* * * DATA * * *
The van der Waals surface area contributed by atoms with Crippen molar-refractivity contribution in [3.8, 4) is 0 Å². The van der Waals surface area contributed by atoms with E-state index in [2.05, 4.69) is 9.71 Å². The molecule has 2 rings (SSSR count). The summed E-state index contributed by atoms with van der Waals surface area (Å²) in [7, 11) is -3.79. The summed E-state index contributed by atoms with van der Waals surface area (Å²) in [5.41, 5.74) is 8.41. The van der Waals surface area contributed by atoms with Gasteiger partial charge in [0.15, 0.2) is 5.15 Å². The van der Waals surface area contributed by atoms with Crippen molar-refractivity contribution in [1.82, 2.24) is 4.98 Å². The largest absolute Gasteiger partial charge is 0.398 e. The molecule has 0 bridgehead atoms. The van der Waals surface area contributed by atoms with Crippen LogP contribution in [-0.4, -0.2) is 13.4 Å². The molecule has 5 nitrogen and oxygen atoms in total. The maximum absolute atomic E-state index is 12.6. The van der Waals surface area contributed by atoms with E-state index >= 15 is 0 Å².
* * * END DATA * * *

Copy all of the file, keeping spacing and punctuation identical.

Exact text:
The van der Waals surface area contributed by atoms with Crippen molar-refractivity contribution in [3.8, 4) is 0 Å². The van der Waals surface area contributed by atoms with E-state index in [2.05, 4.69) is 9.71 Å². The molecule has 2 rings (SSSR count). The summed E-state index contributed by atoms with van der Waals surface area (Å²) in [7, 11) is -3.79. The summed E-state index contributed by atoms with van der Waals surface area (Å²) in [5.41, 5.74) is 8.41. The van der Waals surface area contributed by atoms with Gasteiger partial charge in [0.15, 0.2) is 5.15 Å². The van der Waals surface area contributed by atoms with Crippen molar-refractivity contribution in [1.82, 2.24) is 4.98 Å². The largest absolute Gasteiger partial charge is 0.398 e. The molecule has 0 bridgehead atoms. The van der Waals surface area contributed by atoms with Crippen LogP contribution in [-0.4, -0.2) is 13.4 Å². The molecule has 5 nitrogen and oxygen atoms in total. The maximum absolute atomic E-state index is 12.6. The van der Waals surface area contributed by atoms with E-state index >= 15 is 0 Å².